The team leader is also charged with managing any conflicts that occur within the team or that occur between the team and other areas of the organization. Because teams are made up of people with different personalities, work traits, and motivations, conflicts occur. By setting ground rules, clearly assigning tasks, and checking in regularly with team members, a team leader can prevent many sources of conflict.

For more on managing conflict in the workplace, read “Conflict Resolution Skills in the Workplace.”

Strategist

The team leader must set strategy to achieve overall goals. This involves helping teams to approach problems in a way that aligns with the overall goals of the department or organization. The team leader should be an innovative thinker and come up with new ways to achieve the team’s goals.

Communicator

The team leader must communicate to the teams what their tasks are. They will also receive information and feedback from their team. Team leaders will report to upper management on team progress and results and explain how implementing their strategy advances organizational goals.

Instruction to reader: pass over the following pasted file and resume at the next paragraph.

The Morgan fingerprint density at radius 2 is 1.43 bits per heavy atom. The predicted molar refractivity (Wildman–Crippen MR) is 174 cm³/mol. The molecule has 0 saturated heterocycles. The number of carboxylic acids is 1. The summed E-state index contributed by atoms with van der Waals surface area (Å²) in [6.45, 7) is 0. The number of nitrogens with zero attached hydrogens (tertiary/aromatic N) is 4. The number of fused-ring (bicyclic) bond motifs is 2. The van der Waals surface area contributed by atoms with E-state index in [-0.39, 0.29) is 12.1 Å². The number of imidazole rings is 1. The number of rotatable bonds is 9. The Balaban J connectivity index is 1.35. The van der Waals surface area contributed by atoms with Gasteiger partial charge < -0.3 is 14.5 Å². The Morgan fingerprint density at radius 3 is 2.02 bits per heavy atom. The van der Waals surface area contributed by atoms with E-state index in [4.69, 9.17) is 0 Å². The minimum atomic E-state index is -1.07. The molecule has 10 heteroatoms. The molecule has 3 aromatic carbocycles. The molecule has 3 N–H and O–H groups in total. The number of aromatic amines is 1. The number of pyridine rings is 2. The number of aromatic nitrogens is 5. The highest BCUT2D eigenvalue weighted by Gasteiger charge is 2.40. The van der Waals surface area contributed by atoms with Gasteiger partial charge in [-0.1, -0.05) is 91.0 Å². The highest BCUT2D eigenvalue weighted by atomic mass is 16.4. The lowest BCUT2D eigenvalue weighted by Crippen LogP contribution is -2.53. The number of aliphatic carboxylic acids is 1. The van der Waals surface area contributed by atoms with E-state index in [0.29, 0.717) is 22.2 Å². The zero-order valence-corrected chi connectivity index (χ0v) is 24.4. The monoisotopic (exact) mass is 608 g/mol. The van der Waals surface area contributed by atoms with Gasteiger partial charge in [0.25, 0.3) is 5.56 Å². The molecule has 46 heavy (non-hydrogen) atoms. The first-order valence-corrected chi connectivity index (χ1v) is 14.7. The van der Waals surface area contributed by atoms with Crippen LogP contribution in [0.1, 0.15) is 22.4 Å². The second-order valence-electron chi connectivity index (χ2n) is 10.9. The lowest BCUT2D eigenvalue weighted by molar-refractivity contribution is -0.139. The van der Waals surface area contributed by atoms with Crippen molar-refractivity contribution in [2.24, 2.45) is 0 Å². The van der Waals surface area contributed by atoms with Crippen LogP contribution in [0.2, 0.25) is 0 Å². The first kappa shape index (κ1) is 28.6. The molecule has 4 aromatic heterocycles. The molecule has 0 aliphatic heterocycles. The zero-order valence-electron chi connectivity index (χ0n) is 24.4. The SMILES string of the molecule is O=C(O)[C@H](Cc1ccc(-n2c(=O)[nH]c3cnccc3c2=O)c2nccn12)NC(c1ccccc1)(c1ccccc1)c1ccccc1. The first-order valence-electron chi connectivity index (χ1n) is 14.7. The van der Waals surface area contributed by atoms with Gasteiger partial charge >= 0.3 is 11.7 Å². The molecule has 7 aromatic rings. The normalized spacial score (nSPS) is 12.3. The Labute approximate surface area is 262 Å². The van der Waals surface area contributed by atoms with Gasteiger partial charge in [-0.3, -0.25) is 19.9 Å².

Organizer

A team leader is an organizer. The team leader builds teams and assigns them to tasks. The team leader must also manage the career development and training for their team members and conduct performance reviews. An effective team leader coaches members and develops team members’ performance, offers feedback, and clearly communicates the desired skills and expected work ethic.

The team leader identifies the strengths and weaknesses of team members and assigns tasks accordingly. By determining which team member excels at which task, the team leader can optimize team effectiveness.